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An extended life cycle analysis of packaging systems for fruit and vegetable transport in Europe

: Albrecht, Stefan; Brandstetter, Peter; Beck, Tabea; Fullana-i-Palmer, Pere; Grönman, Kaisa; Baitz, Martin; Deimling, Sabine; Sandilands, Julie; Fischer, Matthias


International Journal of Life Cycle Assessment 18 (2013), No.8, pp.1549-1567
ISSN: 0948-3349
ISSN: 1614-7502
Journal Article, Electronic Publication
Fraunhofer IBP ()

Purpose: The year-round supply of fresh fruit and vegetables in Europe requires a complex logistics system. In this study, the most common European fruit and vegetable transport packaging systems, namely single-use wooden and cardboard boxes and re-useable plastic crates, are analyzed and compared considering environmental, economic, and social impacts.
Methods: The environmental, economic, and social potentials of the three transport packaging systems are examined and compared from a life cycle perspective using Life Cycle Assessment (LCA), Life Cycle Costing (LCC) and Life Cycle Working Environment (LCWE) methodologies. Relevant parameters influencing the results are analyzed in different scenarios, and their impacts are quantified. The underlying environmental analysis is an ISO 14040 and 14044 comparative Life Cycle Assessment that was critically reviewed by an independent expert panel.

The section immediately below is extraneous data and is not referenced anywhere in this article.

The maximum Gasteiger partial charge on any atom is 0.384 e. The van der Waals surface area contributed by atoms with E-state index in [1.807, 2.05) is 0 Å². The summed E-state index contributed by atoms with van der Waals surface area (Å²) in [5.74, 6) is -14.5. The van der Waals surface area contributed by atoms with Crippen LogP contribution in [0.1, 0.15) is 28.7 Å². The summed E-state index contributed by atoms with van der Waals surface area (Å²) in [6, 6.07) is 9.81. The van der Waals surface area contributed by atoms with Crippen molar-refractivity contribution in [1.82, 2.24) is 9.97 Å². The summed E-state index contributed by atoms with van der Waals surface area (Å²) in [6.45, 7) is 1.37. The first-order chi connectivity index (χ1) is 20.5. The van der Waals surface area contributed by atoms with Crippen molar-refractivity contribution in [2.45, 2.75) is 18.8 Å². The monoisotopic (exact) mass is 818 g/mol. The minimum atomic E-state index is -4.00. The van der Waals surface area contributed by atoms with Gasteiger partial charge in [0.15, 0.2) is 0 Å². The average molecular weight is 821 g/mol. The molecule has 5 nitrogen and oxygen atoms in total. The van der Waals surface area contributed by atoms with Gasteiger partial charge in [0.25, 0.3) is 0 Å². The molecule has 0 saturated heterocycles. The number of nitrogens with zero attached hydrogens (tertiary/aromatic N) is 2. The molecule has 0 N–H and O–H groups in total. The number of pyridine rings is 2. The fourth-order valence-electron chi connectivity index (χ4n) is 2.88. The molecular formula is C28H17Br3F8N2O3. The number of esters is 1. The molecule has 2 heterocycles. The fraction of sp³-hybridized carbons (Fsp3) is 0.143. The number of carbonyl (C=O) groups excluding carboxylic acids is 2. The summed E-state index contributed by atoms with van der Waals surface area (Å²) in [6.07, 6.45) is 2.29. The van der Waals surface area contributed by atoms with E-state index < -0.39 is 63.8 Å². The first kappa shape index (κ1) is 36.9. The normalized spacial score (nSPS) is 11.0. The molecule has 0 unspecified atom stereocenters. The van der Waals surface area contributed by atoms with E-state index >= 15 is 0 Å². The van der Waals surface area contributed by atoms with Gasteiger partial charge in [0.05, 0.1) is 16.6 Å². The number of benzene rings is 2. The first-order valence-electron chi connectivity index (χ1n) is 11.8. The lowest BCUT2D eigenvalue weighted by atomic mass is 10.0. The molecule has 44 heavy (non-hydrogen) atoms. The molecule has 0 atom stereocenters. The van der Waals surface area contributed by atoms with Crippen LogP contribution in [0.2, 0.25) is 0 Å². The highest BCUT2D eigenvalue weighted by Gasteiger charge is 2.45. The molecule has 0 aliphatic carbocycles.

Results and discussion: The results show that wooden boxes and plastic crates perform very similarly in the Global Warming Potential, Acidification Potential, and Photochemical Ozone Creation Potential categories; while plastic crates have a lower impact in the Eutrophication Potential and Abiotic Resource Depletion Potential categories. Cardboard boxes show the highest impacts in all assessed categories. The analysis of the life cycle costs show that the re-usable system is the most cost effective over its entire life cycle. For the production of a single crate, the plastic crates require the most human labor. The share of female employment for the cardboard boxes is the lowest. All three systems require a relatively large share of low-qualified employees. The plastic crate system shows a much lower lethal accident rate. The higher rate for the wooden and cardboard boxes arises mainly from wood logging. In addition, the sustainability consequences due to the influence of packaging in preventing food losses are discussed, and future research combining aspects both from food LCAs and transport packing/packaging LCAs is recommended.
Conclusions: For all three systems, optimization potentials regarding their environmental life cycle performance were identified. Wooden boxes (single use) and plastic crates (re-usable) show preferable environmental performance. The calibration of the system parameters, such as end-of-life treatment, showed environmental optimization potentials in all transport packaging systems. The assessment of the economic and the social dimensions in parallel is important in order to avoid trade-offs between the three sustainability dimensions. Merging economic and social aspects into a Life Cycle Assessment is becoming more and more important, and their integration into one model ensures a consistent modeling approach for a manageable effort.